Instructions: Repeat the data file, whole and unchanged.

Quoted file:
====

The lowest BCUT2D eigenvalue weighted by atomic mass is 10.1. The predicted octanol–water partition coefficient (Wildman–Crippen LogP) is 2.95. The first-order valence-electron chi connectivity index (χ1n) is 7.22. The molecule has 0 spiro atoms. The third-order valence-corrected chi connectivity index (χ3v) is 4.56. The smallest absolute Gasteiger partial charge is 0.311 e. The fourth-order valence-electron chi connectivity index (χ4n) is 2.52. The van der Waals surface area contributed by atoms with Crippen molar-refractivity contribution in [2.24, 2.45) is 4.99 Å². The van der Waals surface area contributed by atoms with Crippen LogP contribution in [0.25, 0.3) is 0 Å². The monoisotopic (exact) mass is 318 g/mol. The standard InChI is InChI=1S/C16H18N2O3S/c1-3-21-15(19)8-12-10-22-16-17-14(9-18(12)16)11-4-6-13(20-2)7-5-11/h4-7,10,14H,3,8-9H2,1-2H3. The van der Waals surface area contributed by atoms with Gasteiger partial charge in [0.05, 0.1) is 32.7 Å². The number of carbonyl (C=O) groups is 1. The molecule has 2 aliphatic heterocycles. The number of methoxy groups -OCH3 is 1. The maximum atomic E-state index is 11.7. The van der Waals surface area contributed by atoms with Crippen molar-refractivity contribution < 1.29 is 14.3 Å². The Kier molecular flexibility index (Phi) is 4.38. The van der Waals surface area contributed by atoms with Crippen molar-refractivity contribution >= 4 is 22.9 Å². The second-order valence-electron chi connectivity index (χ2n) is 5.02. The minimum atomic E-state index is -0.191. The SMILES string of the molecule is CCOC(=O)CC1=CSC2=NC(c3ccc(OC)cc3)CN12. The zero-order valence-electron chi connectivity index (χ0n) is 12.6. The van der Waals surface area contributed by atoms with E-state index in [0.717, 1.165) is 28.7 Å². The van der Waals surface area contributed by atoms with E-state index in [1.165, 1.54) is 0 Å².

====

The lowest BCUT2D eigenvalue weighted by atomic mass is 10.1. The predicted octanol–water partition coefficient (Wildman–Crippen LogP) is 2.95. The first-order valence-electron chi connectivity index (χ1n) is 7.22. The molecule has 0 spiro atoms. The third-order valence-corrected chi connectivity index (χ3v) is 4.56. The smallest absolute Gasteiger partial charge is 0.311 e. The fourth-order valence-electron chi connectivity index (χ4n) is 2.52. The van der Waals surface area contributed by atoms with Crippen molar-refractivity contribution in [2.24, 2.45) is 4.99 Å². The van der Waals surface area contributed by atoms with Crippen LogP contribution in [0.25, 0.3) is 0 Å². The monoisotopic (exact) mass is 318 g/mol. The standard InChI is InChI=1S/C16H18N2O3S/c1-3-21-15(19)8-12-10-22-16-17-14(9-18(12)16)11-4-6-13(20-2)7-5-11/h4-7,10,14H,3,8-9H2,1-2H3. The van der Waals surface area contributed by atoms with Gasteiger partial charge in [0.05, 0.1) is 32.7 Å². The number of carbonyl (C=O) groups is 1. The molecule has 2 aliphatic heterocycles. The number of methoxy groups -OCH3 is 1. The maximum atomic E-state index is 11.7. The van der Waals surface area contributed by atoms with Crippen molar-refractivity contribution < 1.29 is 14.3 Å². The Kier molecular flexibility index (Phi) is 4.38. The van der Waals surface area contributed by atoms with Crippen molar-refractivity contribution >= 4 is 22.9 Å². The second-order valence-electron chi connectivity index (χ2n) is 5.02. The minimum atomic E-state index is -0.191. The SMILES string of the molecule is CCOC(=O)CC1=CSC2=NC(c3ccc(OC)cc3)CN12. The zero-order valence-electron chi connectivity index (χ0n) is 12.6. The van der Waals surface area contributed by atoms with E-state index in [0.717, 1.165) is 28.7 Å². The van der Waals surface area contributed by atoms with E-state index in [1.165, 1.54) is 0 Å².